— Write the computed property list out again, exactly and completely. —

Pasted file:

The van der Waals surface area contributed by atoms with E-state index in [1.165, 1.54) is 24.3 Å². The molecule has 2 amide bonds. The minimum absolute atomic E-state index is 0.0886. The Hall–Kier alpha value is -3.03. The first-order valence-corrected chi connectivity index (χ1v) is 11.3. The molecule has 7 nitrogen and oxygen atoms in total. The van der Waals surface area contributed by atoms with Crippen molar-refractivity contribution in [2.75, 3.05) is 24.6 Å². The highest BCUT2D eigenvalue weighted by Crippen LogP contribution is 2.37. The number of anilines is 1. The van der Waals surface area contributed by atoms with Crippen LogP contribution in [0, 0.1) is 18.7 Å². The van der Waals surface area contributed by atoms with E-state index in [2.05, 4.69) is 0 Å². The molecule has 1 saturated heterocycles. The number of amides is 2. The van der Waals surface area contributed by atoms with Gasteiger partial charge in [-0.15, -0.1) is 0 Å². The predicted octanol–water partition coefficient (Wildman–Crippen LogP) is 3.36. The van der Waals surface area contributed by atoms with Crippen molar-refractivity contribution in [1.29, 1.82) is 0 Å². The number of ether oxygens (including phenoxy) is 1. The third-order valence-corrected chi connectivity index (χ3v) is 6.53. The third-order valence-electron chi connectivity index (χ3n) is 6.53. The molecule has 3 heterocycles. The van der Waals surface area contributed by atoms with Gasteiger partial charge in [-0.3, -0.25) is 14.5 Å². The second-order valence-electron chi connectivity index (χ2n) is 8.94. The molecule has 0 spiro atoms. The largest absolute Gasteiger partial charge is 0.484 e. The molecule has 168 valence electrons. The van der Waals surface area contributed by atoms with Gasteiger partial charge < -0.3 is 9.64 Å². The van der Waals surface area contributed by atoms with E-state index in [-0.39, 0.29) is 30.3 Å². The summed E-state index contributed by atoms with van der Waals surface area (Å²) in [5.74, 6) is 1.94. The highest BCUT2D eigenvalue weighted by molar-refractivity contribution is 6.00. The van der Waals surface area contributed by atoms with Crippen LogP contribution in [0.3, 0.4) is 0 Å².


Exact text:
The van der Waals surface area contributed by atoms with E-state index in [1.165, 1.54) is 24.3 Å². The molecule has 2 amide bonds. The minimum absolute atomic E-state index is 0.0886. The Hall–Kier alpha value is -3.03. The first-order valence-corrected chi connectivity index (χ1v) is 11.3. The molecule has 7 nitrogen and oxygen atoms in total. The van der Waals surface area contributed by atoms with Crippen molar-refractivity contribution in [2.75, 3.05) is 24.6 Å². The highest BCUT2D eigenvalue weighted by Crippen LogP contribution is 2.37. The number of anilines is 1. The van der Waals surface area contributed by atoms with Crippen LogP contribution in [0, 0.1) is 18.7 Å². The van der Waals surface area contributed by atoms with E-state index in [2.05, 4.69) is 0 Å². The molecule has 1 saturated heterocycles. The number of amides is 2. The van der Waals surface area contributed by atoms with Gasteiger partial charge in [-0.15, -0.1) is 0 Å². The predicted octanol–water partition coefficient (Wildman–Crippen LogP) is 3.36. The van der Waals surface area contributed by atoms with Crippen molar-refractivity contribution in [1.29, 1.82) is 0 Å². The number of ether oxygens (including phenoxy) is 1. The third-order valence-corrected chi connectivity index (χ3v) is 6.53. The third-order valence-electron chi connectivity index (χ3n) is 6.53. The molecule has 3 heterocycles. The van der Waals surface area contributed by atoms with Gasteiger partial charge in [-0.3, -0.25) is 14.5 Å². The second-order valence-electron chi connectivity index (χ2n) is 8.94. The molecule has 0 spiro atoms. The largest absolute Gasteiger partial charge is 0.484 e. The molecule has 168 valence electrons. The van der Waals surface area contributed by atoms with Gasteiger partial charge < -0.3 is 9.64 Å². The van der Waals surface area contributed by atoms with E-state index in [-0.39, 0.29) is 30.3 Å². The summed E-state index contributed by atoms with van der Waals surface area (Å²) in [5.74, 6) is 1.94. The highest BCUT2D eigenvalue weighted by molar-refractivity contribution is 6.00. The van der Waals surface area contributed by atoms with Crippen LogP contribution in [0.3, 0.4) is 0 Å².